There are a few common issues that will prevent rules from matching requests:
- Your rule includes a scheme, e.g. "
https://example.com/*" versus "
example.com/*". Schemes should not be included in rule patterns, and will prevent rules from matching. Removing the scheme will fix the issue. If you do wish to limit rules to matching on HTTP or HTTPS traffic only, you should instead use the schemes array in the request match, e.g.
"schemes": [ "HTTPS" ]
- Your rule is missing a trailing slash character. While many web servers will treat requests for "example.com/path/" and "example.com/path" as equivalent (both will return the index page for the path directory), these are not equivalent in Rate Limiting pattern matching. We do handle the most common case (the homepage) automatically, such that "
example.com/" are handled the same, but cannot do this for other pages. If you need to match both, you should either create multiple rules or use a wildcard. "example.com/path/" and "example.com/path" should be used if you want to match that path and that path only, whereas "example.com/path*" is appropriate if you wish to match that path and all resources under it.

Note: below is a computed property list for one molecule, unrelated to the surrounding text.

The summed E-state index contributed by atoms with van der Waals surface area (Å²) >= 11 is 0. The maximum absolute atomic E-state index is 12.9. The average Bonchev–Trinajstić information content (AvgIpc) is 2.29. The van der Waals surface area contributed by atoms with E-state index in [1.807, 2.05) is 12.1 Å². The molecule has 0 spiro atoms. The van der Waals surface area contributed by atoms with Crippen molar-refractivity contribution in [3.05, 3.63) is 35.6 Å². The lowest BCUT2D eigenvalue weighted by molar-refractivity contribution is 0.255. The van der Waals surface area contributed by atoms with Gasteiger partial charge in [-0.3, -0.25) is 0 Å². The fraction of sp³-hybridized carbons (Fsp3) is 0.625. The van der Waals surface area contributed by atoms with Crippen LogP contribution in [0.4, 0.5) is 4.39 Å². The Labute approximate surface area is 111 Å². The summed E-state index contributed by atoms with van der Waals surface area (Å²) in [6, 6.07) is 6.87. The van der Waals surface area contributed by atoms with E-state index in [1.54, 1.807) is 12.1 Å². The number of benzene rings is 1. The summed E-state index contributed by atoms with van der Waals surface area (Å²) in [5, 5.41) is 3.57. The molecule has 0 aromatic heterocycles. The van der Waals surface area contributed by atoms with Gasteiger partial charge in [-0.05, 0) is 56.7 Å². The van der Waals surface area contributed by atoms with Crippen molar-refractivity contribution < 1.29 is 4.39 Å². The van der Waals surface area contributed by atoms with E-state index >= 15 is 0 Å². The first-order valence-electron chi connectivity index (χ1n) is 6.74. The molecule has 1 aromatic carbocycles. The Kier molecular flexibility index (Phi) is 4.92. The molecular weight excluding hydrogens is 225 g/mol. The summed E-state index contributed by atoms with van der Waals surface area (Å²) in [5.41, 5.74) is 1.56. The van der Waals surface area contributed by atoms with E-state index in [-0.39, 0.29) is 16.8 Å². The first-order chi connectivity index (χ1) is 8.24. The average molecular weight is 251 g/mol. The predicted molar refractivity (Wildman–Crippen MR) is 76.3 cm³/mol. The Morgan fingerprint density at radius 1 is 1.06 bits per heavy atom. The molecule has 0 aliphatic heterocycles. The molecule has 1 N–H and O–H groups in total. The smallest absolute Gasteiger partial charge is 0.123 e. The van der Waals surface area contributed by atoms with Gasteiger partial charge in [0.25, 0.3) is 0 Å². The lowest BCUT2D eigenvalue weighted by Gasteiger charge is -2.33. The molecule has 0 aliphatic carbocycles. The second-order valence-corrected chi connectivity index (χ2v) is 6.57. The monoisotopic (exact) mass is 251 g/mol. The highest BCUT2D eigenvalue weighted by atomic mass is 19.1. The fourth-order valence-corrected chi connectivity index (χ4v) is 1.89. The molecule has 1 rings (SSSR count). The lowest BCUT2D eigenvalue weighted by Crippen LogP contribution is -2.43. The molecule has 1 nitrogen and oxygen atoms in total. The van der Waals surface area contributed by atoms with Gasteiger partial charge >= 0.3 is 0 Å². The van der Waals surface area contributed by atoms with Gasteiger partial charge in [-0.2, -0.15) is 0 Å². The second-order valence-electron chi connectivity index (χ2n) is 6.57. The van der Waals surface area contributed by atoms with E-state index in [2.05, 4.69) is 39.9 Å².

- Your pattern includes a query string (e.g.
example.com/path?foo=bar) or anchor (e.g.
example.com/path#section1). Rate limiting patterns cannot match against these URL components and including them will prevent the rule from matching any requests. Note that this means rules will match regardless of the query string or anchor: a rule like
example.com/pathwill match requests for
- A firewall whitelist rule matches this client. Any matching whitelist, including whitelists for geographic regions, will exempt clients from rate limiting.